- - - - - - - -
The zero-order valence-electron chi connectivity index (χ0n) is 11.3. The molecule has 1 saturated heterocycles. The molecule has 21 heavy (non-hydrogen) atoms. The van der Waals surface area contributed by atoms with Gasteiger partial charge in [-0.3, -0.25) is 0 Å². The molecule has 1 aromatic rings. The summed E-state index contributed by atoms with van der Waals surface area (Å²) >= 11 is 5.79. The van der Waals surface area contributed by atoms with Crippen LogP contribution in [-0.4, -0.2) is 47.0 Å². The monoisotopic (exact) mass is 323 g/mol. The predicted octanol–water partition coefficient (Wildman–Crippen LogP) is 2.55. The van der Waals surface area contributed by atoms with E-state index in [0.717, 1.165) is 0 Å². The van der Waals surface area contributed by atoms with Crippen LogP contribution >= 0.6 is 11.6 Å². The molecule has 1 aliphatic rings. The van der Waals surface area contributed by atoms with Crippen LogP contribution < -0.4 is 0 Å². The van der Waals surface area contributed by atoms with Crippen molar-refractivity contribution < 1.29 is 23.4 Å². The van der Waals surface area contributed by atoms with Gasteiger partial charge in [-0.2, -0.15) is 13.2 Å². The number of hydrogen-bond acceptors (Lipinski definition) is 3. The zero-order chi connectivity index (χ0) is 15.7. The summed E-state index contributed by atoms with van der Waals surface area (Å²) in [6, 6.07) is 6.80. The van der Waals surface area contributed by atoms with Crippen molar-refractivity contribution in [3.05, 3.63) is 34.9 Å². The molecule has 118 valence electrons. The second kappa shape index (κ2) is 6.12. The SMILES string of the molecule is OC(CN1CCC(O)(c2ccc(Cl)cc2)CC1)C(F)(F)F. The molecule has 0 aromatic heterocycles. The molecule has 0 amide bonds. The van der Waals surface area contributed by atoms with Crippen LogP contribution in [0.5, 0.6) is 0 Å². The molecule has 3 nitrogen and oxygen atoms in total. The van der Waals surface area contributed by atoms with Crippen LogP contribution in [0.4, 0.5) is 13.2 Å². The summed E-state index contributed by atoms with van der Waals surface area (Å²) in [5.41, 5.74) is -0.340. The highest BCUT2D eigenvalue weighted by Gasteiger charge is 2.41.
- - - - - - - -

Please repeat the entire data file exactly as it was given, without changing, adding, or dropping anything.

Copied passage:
The zero-order valence-electron chi connectivity index (χ0n) is 11.3. The molecule has 1 saturated heterocycles. The molecule has 21 heavy (non-hydrogen) atoms. The van der Waals surface area contributed by atoms with Gasteiger partial charge in [-0.3, -0.25) is 0 Å². The molecule has 1 aromatic rings. The summed E-state index contributed by atoms with van der Waals surface area (Å²) >= 11 is 5.79. The van der Waals surface area contributed by atoms with Crippen LogP contribution in [-0.4, -0.2) is 47.0 Å². The monoisotopic (exact) mass is 323 g/mol. The predicted octanol–water partition coefficient (Wildman–Crippen LogP) is 2.55. The van der Waals surface area contributed by atoms with E-state index in [0.717, 1.165) is 0 Å². The van der Waals surface area contributed by atoms with Crippen LogP contribution >= 0.6 is 11.6 Å². The molecule has 1 aliphatic rings. The van der Waals surface area contributed by atoms with Crippen LogP contribution < -0.4 is 0 Å². The van der Waals surface area contributed by atoms with Crippen molar-refractivity contribution < 1.29 is 23.4 Å². The van der Waals surface area contributed by atoms with Gasteiger partial charge in [-0.2, -0.15) is 13.2 Å². The number of hydrogen-bond acceptors (Lipinski definition) is 3. The zero-order chi connectivity index (χ0) is 15.7. The summed E-state index contributed by atoms with van der Waals surface area (Å²) in [6, 6.07) is 6.80. The van der Waals surface area contributed by atoms with Crippen molar-refractivity contribution in [3.05, 3.63) is 34.9 Å². The molecule has 118 valence electrons. The second kappa shape index (κ2) is 6.12. The SMILES string of the molecule is OC(CN1CCC(O)(c2ccc(Cl)cc2)CC1)C(F)(F)F. The molecule has 0 aromatic heterocycles. The molecule has 0 amide bonds. The van der Waals surface area contributed by atoms with Crippen LogP contribution in [0.5, 0.6) is 0 Å². The molecule has 3 nitrogen and oxygen atoms in total. The van der Waals surface area contributed by atoms with Crippen LogP contribution in [0.4, 0.5) is 13.2 Å². The summed E-state index contributed by atoms with van der Waals surface area (Å²) in [5.41, 5.74) is -0.340. The highest BCUT2D eigenvalue weighted by Gasteiger charge is 2.41.